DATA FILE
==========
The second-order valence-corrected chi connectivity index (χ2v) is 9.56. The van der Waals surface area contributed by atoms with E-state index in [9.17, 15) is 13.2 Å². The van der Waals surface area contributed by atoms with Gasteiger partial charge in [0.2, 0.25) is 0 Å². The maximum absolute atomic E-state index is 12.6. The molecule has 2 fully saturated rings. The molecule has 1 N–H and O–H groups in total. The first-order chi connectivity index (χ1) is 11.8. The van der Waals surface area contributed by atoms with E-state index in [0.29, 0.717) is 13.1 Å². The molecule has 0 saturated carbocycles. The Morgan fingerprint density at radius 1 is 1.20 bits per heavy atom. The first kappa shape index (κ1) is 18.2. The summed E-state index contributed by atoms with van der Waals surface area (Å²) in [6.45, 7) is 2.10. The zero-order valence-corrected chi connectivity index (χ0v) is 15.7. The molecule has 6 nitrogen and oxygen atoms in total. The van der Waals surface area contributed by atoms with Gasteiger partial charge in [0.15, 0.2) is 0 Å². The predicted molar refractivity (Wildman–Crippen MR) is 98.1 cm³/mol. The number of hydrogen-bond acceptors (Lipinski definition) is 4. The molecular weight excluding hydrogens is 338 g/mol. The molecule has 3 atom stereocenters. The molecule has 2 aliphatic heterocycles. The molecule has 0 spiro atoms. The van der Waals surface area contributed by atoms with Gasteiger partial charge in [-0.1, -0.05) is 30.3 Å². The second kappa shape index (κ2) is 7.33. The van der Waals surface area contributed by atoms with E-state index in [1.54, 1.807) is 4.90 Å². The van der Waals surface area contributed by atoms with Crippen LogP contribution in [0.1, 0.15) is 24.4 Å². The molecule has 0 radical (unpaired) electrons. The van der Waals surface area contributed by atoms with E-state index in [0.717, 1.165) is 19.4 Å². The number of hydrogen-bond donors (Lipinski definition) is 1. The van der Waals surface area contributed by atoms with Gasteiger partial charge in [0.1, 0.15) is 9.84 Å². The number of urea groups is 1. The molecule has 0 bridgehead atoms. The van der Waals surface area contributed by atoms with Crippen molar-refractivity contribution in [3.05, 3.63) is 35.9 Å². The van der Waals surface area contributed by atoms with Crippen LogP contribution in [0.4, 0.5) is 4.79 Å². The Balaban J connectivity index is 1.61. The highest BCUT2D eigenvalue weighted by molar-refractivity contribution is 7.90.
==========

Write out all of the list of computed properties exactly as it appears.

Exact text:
The second-order valence-corrected chi connectivity index (χ2v) is 9.56. The van der Waals surface area contributed by atoms with E-state index in [9.17, 15) is 13.2 Å². The van der Waals surface area contributed by atoms with Gasteiger partial charge in [0.2, 0.25) is 0 Å². The maximum absolute atomic E-state index is 12.6. The molecule has 2 fully saturated rings. The molecule has 1 N–H and O–H groups in total. The first-order chi connectivity index (χ1) is 11.8. The van der Waals surface area contributed by atoms with E-state index in [0.29, 0.717) is 13.1 Å². The molecule has 0 saturated carbocycles. The Morgan fingerprint density at radius 1 is 1.20 bits per heavy atom. The first kappa shape index (κ1) is 18.2. The summed E-state index contributed by atoms with van der Waals surface area (Å²) in [6.45, 7) is 2.10. The zero-order valence-corrected chi connectivity index (χ0v) is 15.7. The molecule has 6 nitrogen and oxygen atoms in total. The van der Waals surface area contributed by atoms with Gasteiger partial charge in [0.15, 0.2) is 0 Å². The predicted molar refractivity (Wildman–Crippen MR) is 98.1 cm³/mol. The number of hydrogen-bond acceptors (Lipinski definition) is 4. The molecular weight excluding hydrogens is 338 g/mol. The molecule has 3 atom stereocenters. The molecule has 2 aliphatic heterocycles. The molecule has 0 spiro atoms. The van der Waals surface area contributed by atoms with Gasteiger partial charge in [-0.1, -0.05) is 30.3 Å². The second kappa shape index (κ2) is 7.33. The van der Waals surface area contributed by atoms with E-state index in [1.54, 1.807) is 4.90 Å². The van der Waals surface area contributed by atoms with Crippen LogP contribution in [0.1, 0.15) is 24.4 Å². The molecule has 0 radical (unpaired) electrons. The van der Waals surface area contributed by atoms with E-state index in [0.717, 1.165) is 19.4 Å². The number of hydrogen-bond donors (Lipinski definition) is 1. The van der Waals surface area contributed by atoms with Gasteiger partial charge in [0.1, 0.15) is 9.84 Å². The number of urea groups is 1. The molecule has 0 bridgehead atoms. The van der Waals surface area contributed by atoms with Crippen molar-refractivity contribution in [3.05, 3.63) is 35.9 Å². The van der Waals surface area contributed by atoms with Crippen LogP contribution in [0.4, 0.5) is 4.79 Å². The Balaban J connectivity index is 1.61. The highest BCUT2D eigenvalue weighted by molar-refractivity contribution is 7.90.